That is C-channel along the bottom. J-channel is run along the junction where the top of the the wall meets the soffit. You can also buy j-channel that has the female end to accept the soffit metal.

I bought my material in Milaca.

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Here is my idea for my next house. I plan to use the metal siding and roofing. Run the cross boards like a pole barn. Attach the metal siding and have the inside of the walls spray foamed. Most places only do an inch or so thick anyway. This would mostly fill the extra gap the cross members made. This would glue everything together, add support to the siding, act as a moisture barrier, make it leak proof and make it very quiet. This system would work well with the 24" stud spacing. Then you still add the fiberglass insulation between the studs. Also you might concider doing the bottom edge around the house 1' or 1 1/2' with 3/4 inch plywood painted white. That is the zone that might contact ice and stuff that could possably dent the steel. Also by painting it white it would reflect the sunlight and minimize the banking from melting away from your house.

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Lip_Ripper Guy

I just got done using the Pro Rib siding on a house in the vertical direction. It was very easy.

At the top and bottom of the siding, as well as around the windows and doors I used J channel. Where the sheets overlapped, I put screws through the seam...there is no need for a stud there. I ran the rubber roof over the top J channel and screwed the aluminum termination bars into the small part of the J on the outside.

One lesson learned was to not have a big rib right at the corner as it would interfere with the corner piece. Luckily it was easy to snip the rib off.

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Kevfish,

When I built mine I ran the steel horizontal the full length of the house, this way it is pepindicular to the studs. I have no sheeting behind my steel, just tyvek and I used 1x4s studs 24" oc. I also stuffed the ribs full of steel wool before I put the corners on to keep the mice out, so far so good. Basically as long as your backing is running pepindicular you will have support at the seam. I have had mine for 5 years now and still looks great.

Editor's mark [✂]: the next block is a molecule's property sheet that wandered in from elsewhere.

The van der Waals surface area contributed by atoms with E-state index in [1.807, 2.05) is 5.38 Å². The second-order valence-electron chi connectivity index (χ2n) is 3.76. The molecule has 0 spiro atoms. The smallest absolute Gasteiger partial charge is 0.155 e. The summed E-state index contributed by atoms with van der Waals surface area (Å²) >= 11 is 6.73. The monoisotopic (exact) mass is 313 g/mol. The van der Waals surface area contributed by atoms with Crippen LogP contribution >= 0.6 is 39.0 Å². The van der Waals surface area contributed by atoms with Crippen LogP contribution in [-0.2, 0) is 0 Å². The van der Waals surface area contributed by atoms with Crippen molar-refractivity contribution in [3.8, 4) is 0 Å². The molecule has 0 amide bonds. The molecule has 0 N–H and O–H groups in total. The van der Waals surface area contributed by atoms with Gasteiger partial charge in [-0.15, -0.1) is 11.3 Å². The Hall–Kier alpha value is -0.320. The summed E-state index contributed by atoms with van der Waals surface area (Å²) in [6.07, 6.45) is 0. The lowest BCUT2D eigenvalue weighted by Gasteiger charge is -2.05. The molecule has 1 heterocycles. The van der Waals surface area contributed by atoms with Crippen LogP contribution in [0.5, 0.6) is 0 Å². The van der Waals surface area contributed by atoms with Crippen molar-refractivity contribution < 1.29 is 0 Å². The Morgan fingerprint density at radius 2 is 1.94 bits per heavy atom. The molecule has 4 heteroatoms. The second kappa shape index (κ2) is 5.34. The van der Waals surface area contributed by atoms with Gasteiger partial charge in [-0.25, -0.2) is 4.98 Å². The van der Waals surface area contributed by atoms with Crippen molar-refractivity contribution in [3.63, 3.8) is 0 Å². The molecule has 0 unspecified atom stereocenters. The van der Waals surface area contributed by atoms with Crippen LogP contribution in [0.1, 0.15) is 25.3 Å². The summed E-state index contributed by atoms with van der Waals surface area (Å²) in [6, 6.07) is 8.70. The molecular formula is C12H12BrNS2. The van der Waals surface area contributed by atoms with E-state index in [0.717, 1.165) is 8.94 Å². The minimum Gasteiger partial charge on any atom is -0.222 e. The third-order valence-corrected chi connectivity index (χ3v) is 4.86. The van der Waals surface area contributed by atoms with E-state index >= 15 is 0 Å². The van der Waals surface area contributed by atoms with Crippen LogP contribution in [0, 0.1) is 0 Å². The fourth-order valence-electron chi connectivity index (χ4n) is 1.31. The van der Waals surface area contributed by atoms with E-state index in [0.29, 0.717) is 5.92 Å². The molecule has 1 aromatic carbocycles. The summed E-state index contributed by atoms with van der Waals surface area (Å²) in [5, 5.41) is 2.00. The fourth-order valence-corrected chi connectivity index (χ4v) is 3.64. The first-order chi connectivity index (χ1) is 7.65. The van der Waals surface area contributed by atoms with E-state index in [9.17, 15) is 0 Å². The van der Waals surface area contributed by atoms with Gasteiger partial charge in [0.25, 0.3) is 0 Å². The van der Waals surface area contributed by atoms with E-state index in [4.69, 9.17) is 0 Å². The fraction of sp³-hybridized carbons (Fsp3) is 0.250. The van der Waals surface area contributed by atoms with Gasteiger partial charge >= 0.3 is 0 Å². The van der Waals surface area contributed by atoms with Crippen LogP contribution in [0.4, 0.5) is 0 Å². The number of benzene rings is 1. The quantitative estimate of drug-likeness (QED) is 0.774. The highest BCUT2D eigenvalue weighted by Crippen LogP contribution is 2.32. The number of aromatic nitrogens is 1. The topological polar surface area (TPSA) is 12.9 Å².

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Thanks for the info. What is a Termination bar???? could you explain running the aluminum over the small part of the J and screwing to the outside??????? So at your seams you just basically screwed the 2 sheets of metal together>

?

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Lip_Ripper Guy

The termination bar is sold at Menards right next to the rubber roofing. It is an aluminum strip that attaches over the rubber roof with screws to give you a nice clean edge.

I'll try to explain the J channel, but I'll have to get some pictures posted. At the bottom of the siding, the J channel is mounted exactly like the letter 'J'. At the top of the siding, it is mounted as if you were to flip the letter J over the cross at the top of the letter J. Where the bottom of the hook is made, it is level with the top of the OSB on the roof, and you pull the rubber over to the short part of the J. The termination strip is screwed on the short part of the J. Clear as mud?

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hondarider550